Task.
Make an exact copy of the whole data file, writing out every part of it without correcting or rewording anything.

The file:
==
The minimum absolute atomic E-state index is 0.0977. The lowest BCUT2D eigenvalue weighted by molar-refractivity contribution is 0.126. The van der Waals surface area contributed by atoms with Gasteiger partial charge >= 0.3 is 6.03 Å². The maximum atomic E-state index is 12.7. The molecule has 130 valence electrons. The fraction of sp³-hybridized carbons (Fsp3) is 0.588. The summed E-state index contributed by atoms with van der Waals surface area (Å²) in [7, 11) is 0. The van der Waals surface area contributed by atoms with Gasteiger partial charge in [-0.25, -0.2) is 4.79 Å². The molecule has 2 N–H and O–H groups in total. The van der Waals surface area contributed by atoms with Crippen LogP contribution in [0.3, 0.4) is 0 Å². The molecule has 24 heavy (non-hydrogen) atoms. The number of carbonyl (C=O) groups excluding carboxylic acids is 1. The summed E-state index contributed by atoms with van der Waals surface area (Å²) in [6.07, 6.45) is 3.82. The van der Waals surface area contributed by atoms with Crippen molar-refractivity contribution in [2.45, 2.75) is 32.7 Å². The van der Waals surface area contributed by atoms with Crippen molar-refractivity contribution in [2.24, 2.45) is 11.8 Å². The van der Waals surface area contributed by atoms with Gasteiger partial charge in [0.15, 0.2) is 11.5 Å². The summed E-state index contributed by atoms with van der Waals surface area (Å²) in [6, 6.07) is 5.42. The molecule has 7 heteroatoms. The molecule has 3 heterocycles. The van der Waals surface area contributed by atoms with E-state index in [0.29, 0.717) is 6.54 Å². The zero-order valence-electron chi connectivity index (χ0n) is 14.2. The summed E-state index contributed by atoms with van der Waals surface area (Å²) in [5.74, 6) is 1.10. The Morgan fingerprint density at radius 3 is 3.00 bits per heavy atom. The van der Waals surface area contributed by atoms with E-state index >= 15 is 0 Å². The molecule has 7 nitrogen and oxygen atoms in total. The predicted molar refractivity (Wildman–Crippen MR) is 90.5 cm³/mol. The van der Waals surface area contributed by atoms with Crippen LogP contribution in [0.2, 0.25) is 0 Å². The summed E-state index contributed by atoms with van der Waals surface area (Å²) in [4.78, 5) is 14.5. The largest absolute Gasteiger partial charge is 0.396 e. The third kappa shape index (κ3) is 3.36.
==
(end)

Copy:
The minimum absolute atomic E-state index is 0.0977. The lowest BCUT2D eigenvalue weighted by molar-refractivity contribution is 0.126. The van der Waals surface area contributed by atoms with Gasteiger partial charge >= 0.3 is 6.03 Å². The maximum atomic E-state index is 12.7. The molecule has 130 valence electrons. The fraction of sp³-hybridized carbons (Fsp3) is 0.588. The summed E-state index contributed by atoms with van der Waals surface area (Å²) in [7, 11) is 0. The van der Waals surface area contributed by atoms with Gasteiger partial charge in [-0.25, -0.2) is 4.79 Å². The molecule has 2 N–H and O–H groups in total. The van der Waals surface area contributed by atoms with Crippen LogP contribution in [0.3, 0.4) is 0 Å². The molecule has 24 heavy (non-hydrogen) atoms. The number of carbonyl (C=O) groups excluding carboxylic acids is 1. The summed E-state index contributed by atoms with van der Waals surface area (Å²) in [6.07, 6.45) is 3.82. The van der Waals surface area contributed by atoms with Crippen molar-refractivity contribution in [2.45, 2.75) is 32.7 Å². The van der Waals surface area contributed by atoms with Crippen molar-refractivity contribution in [2.24, 2.45) is 11.8 Å². The van der Waals surface area contributed by atoms with Gasteiger partial charge in [0.15, 0.2) is 11.5 Å². The summed E-state index contributed by atoms with van der Waals surface area (Å²) in [6, 6.07) is 5.42. The molecule has 7 heteroatoms. The molecule has 3 heterocycles. The van der Waals surface area contributed by atoms with E-state index in [0.29, 0.717) is 6.54 Å². The zero-order valence-electron chi connectivity index (χ0n) is 14.2. The summed E-state index contributed by atoms with van der Waals surface area (Å²) in [5.74, 6) is 1.10. The Morgan fingerprint density at radius 3 is 3.00 bits per heavy atom. The van der Waals surface area contributed by atoms with E-state index >= 15 is 0 Å². The molecule has 7 nitrogen and oxygen atoms in total. The predicted molar refractivity (Wildman–Crippen MR) is 90.5 cm³/mol. The van der Waals surface area contributed by atoms with Crippen LogP contribution in [0.2, 0.25) is 0 Å². The summed E-state index contributed by atoms with van der Waals surface area (Å²) in [4.78, 5) is 14.5. The largest absolute Gasteiger partial charge is 0.396 e. The third kappa shape index (κ3) is 3.36.